Wednesday, April 25, 2007

Doping - Basso and DNA

So Tailwind Sports, the organization that runs the Discovery Team cycling team, issued a press release. In it they state that they've told Ivan Basso, with a fresh investigation launched in Italy on his alleged Fuentes doings, to stop competing until things are cleared.

They state that in 10 years they have never had a positive.

I guess it would be hard to have a positive if the company started listing itself as the team contact (for USPS in this case) starting 5 years ago (2002). Granted the address has been the same but the name has been different.

Splitting hairs, yes, but still. I figure they probably owned the other companies that were listed as the team contacts. So, in 2000, when the contact listed was "Disson Furst and Partners" at this Sausilito, CA address, it was probably really Tailwind Sports which ran the show.

If that's the case, I wonder what they say about Joachim Benoit, a racer they fired in 2000 after he tested positive for Nandrolone at levels of 5.7 ng/ml and 6.2 ng/ml, well above the IOC's 2 ng/ml limit and still above the more lax UCI's 5 ng/ml limit.

Benoit was eventually acquitted. There were no real reasons for his acquittal - simply that there was a long time between the race and the test. No more time, than, say, some of the follow up tests done on recent positive and non-positive racers. After firing him quite publicly, the team discretely rehired him for the following years, keeping him until the end of 2006.

USPS actually kept an archive of the press release announcing his termination due to doping - but a search of the site reveals that it's been discarded, along with the whole USPS team section.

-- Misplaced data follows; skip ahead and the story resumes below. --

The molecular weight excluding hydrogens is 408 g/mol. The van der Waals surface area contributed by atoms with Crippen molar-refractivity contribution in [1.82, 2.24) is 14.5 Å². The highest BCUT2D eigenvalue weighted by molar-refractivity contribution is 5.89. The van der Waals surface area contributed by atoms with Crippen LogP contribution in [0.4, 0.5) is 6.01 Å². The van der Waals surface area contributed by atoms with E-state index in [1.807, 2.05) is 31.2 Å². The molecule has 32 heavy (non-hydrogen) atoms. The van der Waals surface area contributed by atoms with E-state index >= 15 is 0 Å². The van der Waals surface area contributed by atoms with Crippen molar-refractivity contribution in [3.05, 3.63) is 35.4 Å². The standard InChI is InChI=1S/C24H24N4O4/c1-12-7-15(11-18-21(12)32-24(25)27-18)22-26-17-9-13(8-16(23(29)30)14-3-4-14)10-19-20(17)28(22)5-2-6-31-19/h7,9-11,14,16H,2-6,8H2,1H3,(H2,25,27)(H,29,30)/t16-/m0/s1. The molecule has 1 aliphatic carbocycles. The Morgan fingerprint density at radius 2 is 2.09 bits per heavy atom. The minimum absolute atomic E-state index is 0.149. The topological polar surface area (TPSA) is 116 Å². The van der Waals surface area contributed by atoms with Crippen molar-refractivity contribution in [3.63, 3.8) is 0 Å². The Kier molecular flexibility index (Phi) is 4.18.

Anyway, back on Basso.

It appears that Basso's carefully worded statement on being available for particular DNA testing, one statement Lance and Tailwind Sports points to as an indication that Basso is willing to work with authorities, will come back to bite him quite hard. With the Italian cycling federation launching an inquiry, one of the scenarios in Basso's statement about submitting to DNA testing will be met.

When he first signed with Discovery, there were assumptions that this meant Bruyneel would have Basso submit to a DNA test. But no, even before the team announced the signing, Basso's lawyer proclaimed that Basso doesn't have to submit to such things. And after the signing Basso had been strangely quiet on the whole topic of providing DNA samples.

The way most people see it, if DNA testing can free a couple hundred people that witnesses and others swore up and down committed all sorts of heinous crimes, then it couldn't harm an innocent like Basso could it?

The problem is that DNA works the other way too. One could claim to be an innocent, live the life of an innocent, and yet be a criminal. In Trespasses, author Howard Swindle writes about a serial rapist that carried on a normal life - owning a small business, carrying on personal relationships - and yet found time to scour his neighborhood and commit many rapes. Convicted of 48, he may have committed twice as many. He was positively identified through DNA. Another criminal who ran free for a long time until DNA caught up with him - the BTK serial killer, Dennis Rader.

I'm not saying Basso raped or killed anyone. But I am saying that although he may portray himself as an innocent, DNA testing will go a long way in proving (or disproving) his claims.

And to be frank, his case looks awfully weak.

Just because the DNA matched between the suspected Jan Ullrich bags (with various code names linked to Ullrich) and Ullrich, it does not make it a given that the Ivan Basso bags (with other various code names) will match Basso's DNA. But if the Spanish investigation was correct and "Birillo" is indeed an code name for Basso...

When things smell, it's usually for a reason.

I guess we'll wait and see.

No comments: